In semiology connotation is the idea that a linguistic or vocal sign contains more than mere descriptive value (called the denotative value). This idea isn’t only known to semiologists. Poets and fiction writers have known about the importance of connotation for centuries. And in the social sciences, the French historian Fernand Braudel wrote in 1963:
[The definition of] most expressions, far from being fixed for ever, vary from one author to another, and continually evolve before our eyes.¹
What many semiologists do stress, however, is the importance not only of the writer but also the reader in the creation of multiple meanings.
Along these lines, Jacques Derrida believes that signs contain an infinite number of possible connotations. So communication is a potentially endless chain of connotative signification, with connotations playing off one another in a discontinuous matrix of linguistically constructed meaning. One of Derrida’s interesting claims here is that denotation plays next to no role in the process. In other words, everything is connotation.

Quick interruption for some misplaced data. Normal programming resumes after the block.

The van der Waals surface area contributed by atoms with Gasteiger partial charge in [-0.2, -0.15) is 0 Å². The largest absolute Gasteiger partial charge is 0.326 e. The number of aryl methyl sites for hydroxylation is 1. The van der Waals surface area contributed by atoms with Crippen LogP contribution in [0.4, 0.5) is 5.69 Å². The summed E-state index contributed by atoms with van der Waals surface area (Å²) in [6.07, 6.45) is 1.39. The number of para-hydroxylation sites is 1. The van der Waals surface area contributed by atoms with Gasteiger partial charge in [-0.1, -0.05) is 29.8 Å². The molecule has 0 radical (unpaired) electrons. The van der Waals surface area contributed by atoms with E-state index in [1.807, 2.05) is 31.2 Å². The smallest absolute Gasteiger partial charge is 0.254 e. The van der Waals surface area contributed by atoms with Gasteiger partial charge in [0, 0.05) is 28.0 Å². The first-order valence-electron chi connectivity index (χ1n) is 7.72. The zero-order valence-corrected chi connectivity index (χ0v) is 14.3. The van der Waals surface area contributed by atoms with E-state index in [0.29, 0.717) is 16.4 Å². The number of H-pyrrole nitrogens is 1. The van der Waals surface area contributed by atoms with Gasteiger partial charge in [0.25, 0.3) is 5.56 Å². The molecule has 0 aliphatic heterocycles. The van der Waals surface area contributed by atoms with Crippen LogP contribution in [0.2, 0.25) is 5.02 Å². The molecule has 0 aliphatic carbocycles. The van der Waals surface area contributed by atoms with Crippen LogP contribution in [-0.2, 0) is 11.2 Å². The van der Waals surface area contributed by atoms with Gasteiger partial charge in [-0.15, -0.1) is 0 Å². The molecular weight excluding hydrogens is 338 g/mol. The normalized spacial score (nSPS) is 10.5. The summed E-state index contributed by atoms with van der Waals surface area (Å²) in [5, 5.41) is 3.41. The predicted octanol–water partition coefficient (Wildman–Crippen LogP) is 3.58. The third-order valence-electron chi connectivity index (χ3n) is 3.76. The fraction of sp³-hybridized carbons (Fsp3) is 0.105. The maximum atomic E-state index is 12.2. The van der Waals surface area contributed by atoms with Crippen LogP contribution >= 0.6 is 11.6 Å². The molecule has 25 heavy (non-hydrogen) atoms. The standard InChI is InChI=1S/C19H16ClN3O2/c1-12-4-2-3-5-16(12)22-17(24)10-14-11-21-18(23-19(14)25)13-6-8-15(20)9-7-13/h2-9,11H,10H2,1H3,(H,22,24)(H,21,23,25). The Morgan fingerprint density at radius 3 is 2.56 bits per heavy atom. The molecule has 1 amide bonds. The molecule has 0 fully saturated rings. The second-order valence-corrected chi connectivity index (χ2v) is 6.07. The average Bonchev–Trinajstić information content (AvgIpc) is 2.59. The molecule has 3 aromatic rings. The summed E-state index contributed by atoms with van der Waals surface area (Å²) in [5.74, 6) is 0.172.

The discussion about the absolute essence of a thing vs. its communal meaning(s) is many layered and goes back at least to the Scholastics of the Middle Ages. And as far back as Aristotle, the distinction between literal and figurative meaning has been discussed. More recent trends are summarized here: http://en.wikipedia.org/wiki/Connotation_%28semiotics%29
¹ Fernand Braudel, A History of Civilizations, trans. Richard Mayne, Penguin, 1993 , p. 3.
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